People's Democracy(Weekly Organ of the Communist Party of India (Marxist)
May 27, 2007
150 YEARS OF 1857 REVOLT
Janwadi Lekhak Sangh Organises Meet In Meerut
Irfan Habib (extreme right) releasing the special issue on 1857 of Naya Path
JANWADI LEKHAK SANGH, centre in collaboration with UP state unit and district unit organised a one-day programme at Meerut on May 19, 2007 commemorating the 150th anniversary of the 1857 war against colonial powers. The programme began by paying floral tributes at the martyrs’ column at Shaheed Park, the historic place where the war began. School children sang patriotic songs and then all participants marched to the hall of UP chamber of commerce. The inaugural session was addressed by Prof. Irfan Habib. He clarified many misgivings spread by some historians, writers, and even ruling elite. Further, he underlined the significance of the revolt in terms of the modern day polity in the age of globalisation. Prof. Habib said that the revolt was inspired by the ideals of the French revolution. People called the Indian soldiers as ‘Fauj-e-Hindostan’ or ‘Lashkar-e-Hindostan’. The war was wide-spread to remove the colonial regime from Indian soil. He elaborately gave data of the atrocities committed by the British rulers who did not spare even the old, women and children of the families of those who took part in the revolt. Those tyrants were not given any punishment in England. He also gave data of lakhs of people who sacrificed their lives during the revolt. Prof. Irfan Habib spoke about the miserable conditions of peasantry under that regime. He appreciated the supportive role of Urdu newspapers of that period. In the end, he recited some extracts from Bahadur Shah Zafar’s ghazals that echoed the agony of Indian people and of the heroes who had sacrificed their lives to liberate the nation from the colonial regime.
The seminar session on “communal harmony and the relevance of 1857” was addressed by Prof. Amar Faruqi, a well-known historian (DU) who said that the revolt was not confined to small regions as is generally upheld by colonial historians but was wide spread. He cleared the misgiving that southern regions or Punjab did not participate in it. Dr. (Mrs)Nuzhat Kazmi , an art historian (Jamia Millia) gave details of paintings related to 1857 and wondered why Indian painters did not depict the event. She said that it might be because of censorship or fear of the colonial regime that Indian painters did not depict this struggle as European artists did. She conjectured that those paintings might have been destroyed by the barbaric British rulers. P.K. Shukla (ICHR) said that history writing from colonial angle is still continuing and facts are distorted. The legacy of 1857 of upholding communal harmony has to be carried forward. Shabi Ahmad (ICHR) also spoke on various aspects of 1857. Javarimall Parakh, Namita Singh, Pradeep Saxena, Murali Manohar Prasad Singh, Chanchal Chauhan, Kanti Mohan Soz, Ibbar Rabbi, Rekha Awasthi and some other writers such as D.D.Dixit, Ved Prakash Batuk, K.D.Sharma, Aslam Jamshedpuri, Almash Ahmad, Ramesh Kumar also participated in the seminar. At the beginning of the function Munesh Tyagi, district secretary of JLS welcomed the guests and then Ravi Shankar Tyagi, a senior advocate delivered the welcome address. At the end Arvind Sharma thanked the participants on behalf of the organising committee.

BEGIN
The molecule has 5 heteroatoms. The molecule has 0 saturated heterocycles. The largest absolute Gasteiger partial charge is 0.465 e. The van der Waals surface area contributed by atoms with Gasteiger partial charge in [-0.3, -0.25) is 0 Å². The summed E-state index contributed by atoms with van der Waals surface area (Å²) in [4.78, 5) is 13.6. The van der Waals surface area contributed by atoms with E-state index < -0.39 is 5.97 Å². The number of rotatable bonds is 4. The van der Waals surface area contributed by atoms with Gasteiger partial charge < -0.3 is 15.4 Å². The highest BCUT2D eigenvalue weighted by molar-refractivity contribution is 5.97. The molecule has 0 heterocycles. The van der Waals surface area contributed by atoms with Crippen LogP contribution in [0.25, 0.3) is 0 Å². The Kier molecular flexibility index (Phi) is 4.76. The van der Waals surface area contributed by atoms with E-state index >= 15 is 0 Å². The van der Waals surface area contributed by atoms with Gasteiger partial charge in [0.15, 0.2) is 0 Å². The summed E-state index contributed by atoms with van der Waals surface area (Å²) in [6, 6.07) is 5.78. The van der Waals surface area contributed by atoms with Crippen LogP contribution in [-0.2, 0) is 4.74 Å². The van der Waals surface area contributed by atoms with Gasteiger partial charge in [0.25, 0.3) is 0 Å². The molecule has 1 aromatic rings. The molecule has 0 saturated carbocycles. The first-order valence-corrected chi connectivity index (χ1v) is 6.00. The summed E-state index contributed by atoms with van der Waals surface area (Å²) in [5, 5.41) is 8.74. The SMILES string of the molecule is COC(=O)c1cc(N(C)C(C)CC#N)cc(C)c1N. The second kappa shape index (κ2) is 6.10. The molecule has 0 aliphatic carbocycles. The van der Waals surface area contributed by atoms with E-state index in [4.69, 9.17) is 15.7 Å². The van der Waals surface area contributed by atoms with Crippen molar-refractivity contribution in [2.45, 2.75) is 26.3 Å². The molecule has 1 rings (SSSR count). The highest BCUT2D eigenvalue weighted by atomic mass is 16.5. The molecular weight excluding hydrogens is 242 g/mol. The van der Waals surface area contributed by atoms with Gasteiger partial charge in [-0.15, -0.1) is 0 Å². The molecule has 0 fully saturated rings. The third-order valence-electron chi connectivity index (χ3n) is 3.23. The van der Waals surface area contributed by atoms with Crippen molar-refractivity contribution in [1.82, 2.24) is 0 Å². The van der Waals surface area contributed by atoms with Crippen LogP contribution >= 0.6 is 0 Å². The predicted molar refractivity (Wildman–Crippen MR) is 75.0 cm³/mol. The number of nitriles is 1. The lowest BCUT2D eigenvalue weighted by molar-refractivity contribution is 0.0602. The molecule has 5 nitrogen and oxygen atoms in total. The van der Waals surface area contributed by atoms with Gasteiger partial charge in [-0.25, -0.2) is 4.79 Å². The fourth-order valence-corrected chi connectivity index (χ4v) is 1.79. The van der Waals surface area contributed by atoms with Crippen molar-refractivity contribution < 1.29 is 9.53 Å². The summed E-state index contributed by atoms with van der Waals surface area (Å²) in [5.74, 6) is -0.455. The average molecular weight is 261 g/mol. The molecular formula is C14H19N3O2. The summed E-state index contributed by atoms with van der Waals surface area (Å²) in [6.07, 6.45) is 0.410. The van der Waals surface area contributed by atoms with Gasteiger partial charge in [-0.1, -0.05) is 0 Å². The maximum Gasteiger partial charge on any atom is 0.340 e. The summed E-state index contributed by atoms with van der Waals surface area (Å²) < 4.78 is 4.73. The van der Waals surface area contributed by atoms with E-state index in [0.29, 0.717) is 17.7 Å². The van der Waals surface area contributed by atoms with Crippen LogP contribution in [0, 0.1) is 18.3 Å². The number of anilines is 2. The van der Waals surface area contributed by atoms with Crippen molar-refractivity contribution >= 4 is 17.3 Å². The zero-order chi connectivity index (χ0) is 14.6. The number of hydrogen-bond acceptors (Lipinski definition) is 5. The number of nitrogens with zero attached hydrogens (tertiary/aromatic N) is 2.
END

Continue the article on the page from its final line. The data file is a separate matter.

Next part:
The hall was decorated with panels of about 40 paintings related to 1857 provided by SAHMAT and a programme of singing of patriotic songs and recitation of poems at the end of the seminar was also organised by teachers and students of local schools and colleges.
In the inaugural session, the special issue on 1857 of Naya Path, the literary journal of JLS centre was released by Prof. Irfan Habib.